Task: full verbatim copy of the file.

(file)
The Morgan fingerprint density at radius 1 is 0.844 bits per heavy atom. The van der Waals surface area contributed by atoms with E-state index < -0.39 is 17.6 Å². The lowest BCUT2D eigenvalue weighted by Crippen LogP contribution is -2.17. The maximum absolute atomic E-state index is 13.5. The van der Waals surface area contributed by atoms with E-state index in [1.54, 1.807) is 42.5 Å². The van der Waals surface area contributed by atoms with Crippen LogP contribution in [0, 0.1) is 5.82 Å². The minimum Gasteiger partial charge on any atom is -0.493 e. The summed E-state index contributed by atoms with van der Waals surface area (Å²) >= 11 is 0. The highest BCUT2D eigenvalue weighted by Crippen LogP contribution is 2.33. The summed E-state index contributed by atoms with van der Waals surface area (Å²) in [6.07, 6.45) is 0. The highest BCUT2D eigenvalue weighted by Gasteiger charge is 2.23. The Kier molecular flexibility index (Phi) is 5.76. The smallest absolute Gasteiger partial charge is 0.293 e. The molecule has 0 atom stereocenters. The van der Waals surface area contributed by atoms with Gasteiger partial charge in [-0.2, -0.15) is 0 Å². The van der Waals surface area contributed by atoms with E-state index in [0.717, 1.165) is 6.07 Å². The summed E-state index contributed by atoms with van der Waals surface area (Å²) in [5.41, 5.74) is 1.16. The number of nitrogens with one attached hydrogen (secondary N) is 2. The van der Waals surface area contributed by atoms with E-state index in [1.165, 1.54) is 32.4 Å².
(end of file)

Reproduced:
The Morgan fingerprint density at radius 1 is 0.844 bits per heavy atom. The van der Waals surface area contributed by atoms with E-state index < -0.39 is 17.6 Å². The lowest BCUT2D eigenvalue weighted by Crippen LogP contribution is -2.17. The maximum absolute atomic E-state index is 13.5. The van der Waals surface area contributed by atoms with E-state index in [1.54, 1.807) is 42.5 Å². The van der Waals surface area contributed by atoms with Crippen LogP contribution in [0, 0.1) is 5.82 Å². The minimum Gasteiger partial charge on any atom is -0.493 e. The summed E-state index contributed by atoms with van der Waals surface area (Å²) >= 11 is 0. The highest BCUT2D eigenvalue weighted by Crippen LogP contribution is 2.33. The summed E-state index contributed by atoms with van der Waals surface area (Å²) in [6.07, 6.45) is 0. The highest BCUT2D eigenvalue weighted by Gasteiger charge is 2.23. The Kier molecular flexibility index (Phi) is 5.76. The smallest absolute Gasteiger partial charge is 0.293 e. The molecule has 0 atom stereocenters. The van der Waals surface area contributed by atoms with Gasteiger partial charge in [-0.2, -0.15) is 0 Å². The van der Waals surface area contributed by atoms with E-state index in [0.717, 1.165) is 6.07 Å². The summed E-state index contributed by atoms with van der Waals surface area (Å²) in [5.41, 5.74) is 1.16. The number of nitrogens with one attached hydrogen (secondary N) is 2. The van der Waals surface area contributed by atoms with E-state index in [1.165, 1.54) is 32.4 Å².